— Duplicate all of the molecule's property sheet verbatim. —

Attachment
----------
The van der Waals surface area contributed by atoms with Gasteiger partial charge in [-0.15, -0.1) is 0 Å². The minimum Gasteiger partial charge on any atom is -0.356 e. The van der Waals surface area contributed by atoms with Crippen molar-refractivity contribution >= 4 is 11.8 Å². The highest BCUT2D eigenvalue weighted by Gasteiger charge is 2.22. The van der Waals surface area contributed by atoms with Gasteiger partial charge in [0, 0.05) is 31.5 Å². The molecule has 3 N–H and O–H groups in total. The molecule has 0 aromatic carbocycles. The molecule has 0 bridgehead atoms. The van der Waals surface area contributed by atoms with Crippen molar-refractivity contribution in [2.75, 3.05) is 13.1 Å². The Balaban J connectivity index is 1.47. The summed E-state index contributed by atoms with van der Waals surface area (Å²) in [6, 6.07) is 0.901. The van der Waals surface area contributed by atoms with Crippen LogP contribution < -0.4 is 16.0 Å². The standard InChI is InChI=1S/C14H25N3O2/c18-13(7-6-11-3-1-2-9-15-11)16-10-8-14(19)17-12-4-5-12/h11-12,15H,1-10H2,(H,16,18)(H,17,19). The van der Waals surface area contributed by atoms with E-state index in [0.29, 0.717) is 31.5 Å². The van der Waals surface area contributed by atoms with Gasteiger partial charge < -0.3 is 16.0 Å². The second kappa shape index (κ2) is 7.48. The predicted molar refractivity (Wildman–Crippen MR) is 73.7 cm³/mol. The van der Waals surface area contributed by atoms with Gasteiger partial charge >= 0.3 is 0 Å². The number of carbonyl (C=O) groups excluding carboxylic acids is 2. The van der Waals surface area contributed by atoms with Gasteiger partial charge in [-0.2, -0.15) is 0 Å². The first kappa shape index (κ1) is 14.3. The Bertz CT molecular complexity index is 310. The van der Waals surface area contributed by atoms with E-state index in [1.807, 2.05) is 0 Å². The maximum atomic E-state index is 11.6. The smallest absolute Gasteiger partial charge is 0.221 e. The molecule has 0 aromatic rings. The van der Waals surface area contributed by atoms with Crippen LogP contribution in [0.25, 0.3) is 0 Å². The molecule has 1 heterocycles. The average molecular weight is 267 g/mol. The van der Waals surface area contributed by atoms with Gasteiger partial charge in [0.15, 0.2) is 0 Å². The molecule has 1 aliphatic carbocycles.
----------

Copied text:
The van der Waals surface area contributed by atoms with Gasteiger partial charge in [-0.15, -0.1) is 0 Å². The minimum Gasteiger partial charge on any atom is -0.356 e. The van der Waals surface area contributed by atoms with Crippen molar-refractivity contribution >= 4 is 11.8 Å². The highest BCUT2D eigenvalue weighted by Gasteiger charge is 2.22. The van der Waals surface area contributed by atoms with Gasteiger partial charge in [0, 0.05) is 31.5 Å². The molecule has 3 N–H and O–H groups in total. The molecule has 0 aromatic carbocycles. The molecule has 0 bridgehead atoms. The van der Waals surface area contributed by atoms with Crippen molar-refractivity contribution in [2.75, 3.05) is 13.1 Å². The Balaban J connectivity index is 1.47. The summed E-state index contributed by atoms with van der Waals surface area (Å²) in [6, 6.07) is 0.901. The van der Waals surface area contributed by atoms with Crippen LogP contribution < -0.4 is 16.0 Å². The standard InChI is InChI=1S/C14H25N3O2/c18-13(7-6-11-3-1-2-9-15-11)16-10-8-14(19)17-12-4-5-12/h11-12,15H,1-10H2,(H,16,18)(H,17,19). The van der Waals surface area contributed by atoms with E-state index in [0.29, 0.717) is 31.5 Å². The van der Waals surface area contributed by atoms with Gasteiger partial charge < -0.3 is 16.0 Å². The second kappa shape index (κ2) is 7.48. The predicted molar refractivity (Wildman–Crippen MR) is 73.7 cm³/mol. The van der Waals surface area contributed by atoms with Gasteiger partial charge >= 0.3 is 0 Å². The number of carbonyl (C=O) groups excluding carboxylic acids is 2. The van der Waals surface area contributed by atoms with Gasteiger partial charge in [-0.2, -0.15) is 0 Å². The first kappa shape index (κ1) is 14.3. The Bertz CT molecular complexity index is 310. The van der Waals surface area contributed by atoms with E-state index in [1.807, 2.05) is 0 Å². The maximum atomic E-state index is 11.6. The smallest absolute Gasteiger partial charge is 0.221 e. The molecule has 0 aromatic rings. The van der Waals surface area contributed by atoms with Crippen LogP contribution in [0.25, 0.3) is 0 Å². The molecule has 1 heterocycles. The average molecular weight is 267 g/mol. The van der Waals surface area contributed by atoms with Gasteiger partial charge in [0.15, 0.2) is 0 Å². The molecule has 1 aliphatic carbocycles.